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Book Review: Zen Mind, Zen Horse

Book Review: Zen Mind, Zen Horse

Sep 9, 2011

written by in Blog

“Horses are like a band of legendary Zen masters. They are perfect teachers because they uncover your real motivation. They tell you when you’re wholeheartedly committed or faking it, when you’re making a sacred vow or just paying lip service. Horses see what’s holding you back. And when you find the courage to confront those shortcomings, horses will always reward you with a way to overcome them.”

This is the premise upon which Dr. Allan Hamilton bases his book, “Zen Mind, Zen Horse: The Science and Spirituality of Working with Horses.”

A Harvard-trained brain surgeon and renowned horse trainer, Hamilton is uniquely qualified to write about how science and spirituality relate to our interactions with horses.

Half of his life is taken up with the medical profession – neurosurgery and serving as the medical script consultant for the television shows Grey’s Anatomy and Private Practice – and the other part of his life is populated with horses, which he raises along with pasture-fed Angus cattle on a small ranch outside Tuscon, Arizona.

According to Hamilton, this “schism” that runs through his life represents two different approaches to self-consciousness, or the struggle between the right and left hemispheres in the brain. While the left brain aids in his medical profession, Hamilton has also found the need to awaken the right brain and “not only observe the Universe, but even to join with it.” And he has found that there is no greater teacher for this than the horse.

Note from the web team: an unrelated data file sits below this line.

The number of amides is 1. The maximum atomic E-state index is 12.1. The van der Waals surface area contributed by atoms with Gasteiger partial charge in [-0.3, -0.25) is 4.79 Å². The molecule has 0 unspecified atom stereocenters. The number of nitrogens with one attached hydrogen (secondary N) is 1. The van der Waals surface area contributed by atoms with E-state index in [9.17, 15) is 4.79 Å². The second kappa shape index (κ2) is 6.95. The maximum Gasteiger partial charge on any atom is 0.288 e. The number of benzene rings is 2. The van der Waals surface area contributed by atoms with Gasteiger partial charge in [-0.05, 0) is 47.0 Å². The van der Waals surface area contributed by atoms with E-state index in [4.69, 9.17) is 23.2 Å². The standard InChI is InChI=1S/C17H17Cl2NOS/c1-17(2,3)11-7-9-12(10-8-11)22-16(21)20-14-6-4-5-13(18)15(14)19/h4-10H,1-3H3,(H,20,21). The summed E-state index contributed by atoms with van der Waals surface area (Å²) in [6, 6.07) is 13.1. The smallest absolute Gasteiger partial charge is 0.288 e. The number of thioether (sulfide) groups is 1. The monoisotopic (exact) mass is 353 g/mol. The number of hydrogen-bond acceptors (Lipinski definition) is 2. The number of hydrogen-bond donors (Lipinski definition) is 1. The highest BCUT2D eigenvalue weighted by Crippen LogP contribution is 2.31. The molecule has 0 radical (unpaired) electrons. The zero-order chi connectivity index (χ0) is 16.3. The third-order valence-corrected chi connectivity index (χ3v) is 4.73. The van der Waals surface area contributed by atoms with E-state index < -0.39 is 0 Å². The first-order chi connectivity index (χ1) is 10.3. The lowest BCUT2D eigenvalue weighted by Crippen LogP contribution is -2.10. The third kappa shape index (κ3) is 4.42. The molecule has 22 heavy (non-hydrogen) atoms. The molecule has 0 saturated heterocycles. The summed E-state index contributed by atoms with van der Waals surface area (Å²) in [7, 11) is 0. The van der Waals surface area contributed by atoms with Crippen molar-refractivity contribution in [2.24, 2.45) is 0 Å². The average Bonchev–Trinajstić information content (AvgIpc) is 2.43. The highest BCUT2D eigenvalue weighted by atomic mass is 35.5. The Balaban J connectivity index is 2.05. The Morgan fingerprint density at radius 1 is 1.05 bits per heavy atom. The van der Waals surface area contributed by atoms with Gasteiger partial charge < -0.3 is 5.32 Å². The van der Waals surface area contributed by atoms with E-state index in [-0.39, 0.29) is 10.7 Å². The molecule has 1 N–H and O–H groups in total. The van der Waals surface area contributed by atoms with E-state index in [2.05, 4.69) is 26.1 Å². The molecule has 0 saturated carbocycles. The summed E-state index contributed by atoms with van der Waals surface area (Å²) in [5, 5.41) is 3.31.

In clear and engaging language, Hamilton offers the reader a variety of ground exercises which help bridge the natural gap between prey animal and super predator, exercises which also help unlock the potential of the emotional and intuitive right brain.

Through rich illustrations and personal anecdotes he leads the reader on a journey from the beginnings of horses and humans to the present day partnership between the species, one of the perks of which is the ability to see ourselves in “divine mirrors,” as the horse reflects back our own emotions.

Drawing on Confucianism, Taoism, Zen Buddhism, Hinduism, Native American folklore and Yaqui shamanism, Hamilton shows readers just how much the horse has to teach us about ourselves.

“Finally, horses demonstrate to us, directly and tangibly, that Nature is able to read our hearts and to lend its support to our lives,” Hamilton writes. “It never left us. We just lost the habit of seeing it clearly.”

When you close this book, you’ll see it clearly.

 

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